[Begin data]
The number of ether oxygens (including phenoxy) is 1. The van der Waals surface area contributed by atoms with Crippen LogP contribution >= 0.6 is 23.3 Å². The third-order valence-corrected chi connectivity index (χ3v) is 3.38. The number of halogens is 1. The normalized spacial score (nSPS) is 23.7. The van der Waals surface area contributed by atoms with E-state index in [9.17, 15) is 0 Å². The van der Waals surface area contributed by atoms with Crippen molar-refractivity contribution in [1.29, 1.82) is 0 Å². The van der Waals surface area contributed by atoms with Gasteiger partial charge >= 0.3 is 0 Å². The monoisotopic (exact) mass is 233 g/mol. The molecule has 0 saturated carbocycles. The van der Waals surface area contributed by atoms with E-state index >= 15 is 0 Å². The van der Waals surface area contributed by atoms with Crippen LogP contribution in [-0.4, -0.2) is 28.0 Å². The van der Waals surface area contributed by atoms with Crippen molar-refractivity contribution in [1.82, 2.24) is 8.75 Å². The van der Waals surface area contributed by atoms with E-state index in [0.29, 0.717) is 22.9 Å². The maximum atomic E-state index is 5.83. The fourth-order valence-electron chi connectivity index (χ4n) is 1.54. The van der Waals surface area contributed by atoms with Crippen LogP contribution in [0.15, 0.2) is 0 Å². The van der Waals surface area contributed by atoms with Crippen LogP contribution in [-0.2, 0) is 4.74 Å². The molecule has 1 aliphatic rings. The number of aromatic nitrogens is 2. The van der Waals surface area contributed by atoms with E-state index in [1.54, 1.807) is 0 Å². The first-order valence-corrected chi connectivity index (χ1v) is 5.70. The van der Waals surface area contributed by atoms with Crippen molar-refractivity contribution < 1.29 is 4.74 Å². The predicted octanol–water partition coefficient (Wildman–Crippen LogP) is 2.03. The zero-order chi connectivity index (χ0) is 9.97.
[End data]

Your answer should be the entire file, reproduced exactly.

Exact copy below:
The number of ether oxygens (including phenoxy) is 1. The van der Waals surface area contributed by atoms with Crippen LogP contribution >= 0.6 is 23.3 Å². The third-order valence-corrected chi connectivity index (χ3v) is 3.38. The number of halogens is 1. The normalized spacial score (nSPS) is 23.7. The van der Waals surface area contributed by atoms with E-state index in [9.17, 15) is 0 Å². The van der Waals surface area contributed by atoms with Crippen molar-refractivity contribution in [1.29, 1.82) is 0 Å². The van der Waals surface area contributed by atoms with Gasteiger partial charge >= 0.3 is 0 Å². The monoisotopic (exact) mass is 233 g/mol. The molecule has 0 saturated carbocycles. The van der Waals surface area contributed by atoms with E-state index >= 15 is 0 Å². The van der Waals surface area contributed by atoms with Crippen LogP contribution in [-0.4, -0.2) is 28.0 Å². The van der Waals surface area contributed by atoms with Crippen molar-refractivity contribution in [1.82, 2.24) is 8.75 Å². The van der Waals surface area contributed by atoms with E-state index in [0.29, 0.717) is 22.9 Å². The maximum atomic E-state index is 5.83. The fourth-order valence-electron chi connectivity index (χ4n) is 1.54. The van der Waals surface area contributed by atoms with Crippen LogP contribution in [0.15, 0.2) is 0 Å². The van der Waals surface area contributed by atoms with Crippen LogP contribution in [-0.2, 0) is 4.74 Å². The molecule has 1 aliphatic rings. The number of aromatic nitrogens is 2. The van der Waals surface area contributed by atoms with E-state index in [1.54, 1.807) is 0 Å². The first-order valence-corrected chi connectivity index (χ1v) is 5.70. The van der Waals surface area contributed by atoms with Crippen molar-refractivity contribution < 1.29 is 4.74 Å². The predicted octanol–water partition coefficient (Wildman–Crippen LogP) is 2.03. The zero-order chi connectivity index (χ0) is 9.97.